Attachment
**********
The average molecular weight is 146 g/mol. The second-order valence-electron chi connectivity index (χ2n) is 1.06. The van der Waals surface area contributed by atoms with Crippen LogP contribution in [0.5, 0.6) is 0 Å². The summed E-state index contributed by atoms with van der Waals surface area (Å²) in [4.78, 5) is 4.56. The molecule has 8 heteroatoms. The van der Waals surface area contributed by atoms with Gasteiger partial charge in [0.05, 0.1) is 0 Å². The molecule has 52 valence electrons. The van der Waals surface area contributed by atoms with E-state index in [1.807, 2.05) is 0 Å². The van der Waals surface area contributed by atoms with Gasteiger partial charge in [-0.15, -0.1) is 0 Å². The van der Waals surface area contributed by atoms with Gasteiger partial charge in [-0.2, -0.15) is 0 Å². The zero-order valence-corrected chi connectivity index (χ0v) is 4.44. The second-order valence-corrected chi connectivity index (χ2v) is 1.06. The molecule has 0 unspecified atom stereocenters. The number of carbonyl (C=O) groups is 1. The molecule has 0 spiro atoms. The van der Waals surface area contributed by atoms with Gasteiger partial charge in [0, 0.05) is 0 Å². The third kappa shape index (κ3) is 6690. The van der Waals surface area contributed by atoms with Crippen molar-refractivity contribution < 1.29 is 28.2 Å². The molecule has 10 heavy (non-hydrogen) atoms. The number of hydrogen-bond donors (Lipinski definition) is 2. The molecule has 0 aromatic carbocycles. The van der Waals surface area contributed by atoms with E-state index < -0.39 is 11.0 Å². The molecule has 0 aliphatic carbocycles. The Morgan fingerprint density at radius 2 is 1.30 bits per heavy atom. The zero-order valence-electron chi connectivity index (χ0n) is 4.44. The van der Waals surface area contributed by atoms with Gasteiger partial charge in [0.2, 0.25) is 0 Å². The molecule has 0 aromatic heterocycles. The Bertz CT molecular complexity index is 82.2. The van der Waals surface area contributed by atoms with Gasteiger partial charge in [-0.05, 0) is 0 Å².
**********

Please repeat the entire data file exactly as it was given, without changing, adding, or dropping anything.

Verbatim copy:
The average molecular weight is 146 g/mol. The second-order valence-electron chi connectivity index (χ2n) is 1.06. The van der Waals surface area contributed by atoms with Crippen LogP contribution in [0.5, 0.6) is 0 Å². The summed E-state index contributed by atoms with van der Waals surface area (Å²) in [4.78, 5) is 4.56. The molecule has 8 heteroatoms. The van der Waals surface area contributed by atoms with Gasteiger partial charge in [0.05, 0.1) is 0 Å². The molecule has 52 valence electrons. The van der Waals surface area contributed by atoms with E-state index in [1.807, 2.05) is 0 Å². The van der Waals surface area contributed by atoms with Gasteiger partial charge in [-0.15, -0.1) is 0 Å². The van der Waals surface area contributed by atoms with Gasteiger partial charge in [-0.2, -0.15) is 0 Å². The zero-order valence-corrected chi connectivity index (χ0v) is 4.44. The second-order valence-corrected chi connectivity index (χ2v) is 1.06. The molecule has 0 unspecified atom stereocenters. The number of carbonyl (C=O) groups is 1. The molecule has 0 spiro atoms. The van der Waals surface area contributed by atoms with Gasteiger partial charge in [0, 0.05) is 0 Å². The third kappa shape index (κ3) is 6690. The van der Waals surface area contributed by atoms with Crippen molar-refractivity contribution < 1.29 is 28.2 Å². The molecule has 10 heavy (non-hydrogen) atoms. The number of hydrogen-bond donors (Lipinski definition) is 2. The molecule has 0 aromatic carbocycles. The van der Waals surface area contributed by atoms with E-state index < -0.39 is 11.0 Å². The molecule has 0 aliphatic carbocycles. The Morgan fingerprint density at radius 2 is 1.30 bits per heavy atom. The zero-order valence-electron chi connectivity index (χ0n) is 4.44. The van der Waals surface area contributed by atoms with Gasteiger partial charge in [0.2, 0.25) is 0 Å². The molecule has 0 aromatic heterocycles. The Bertz CT molecular complexity index is 82.2. The van der Waals surface area contributed by atoms with Gasteiger partial charge in [-0.05, 0) is 0 Å².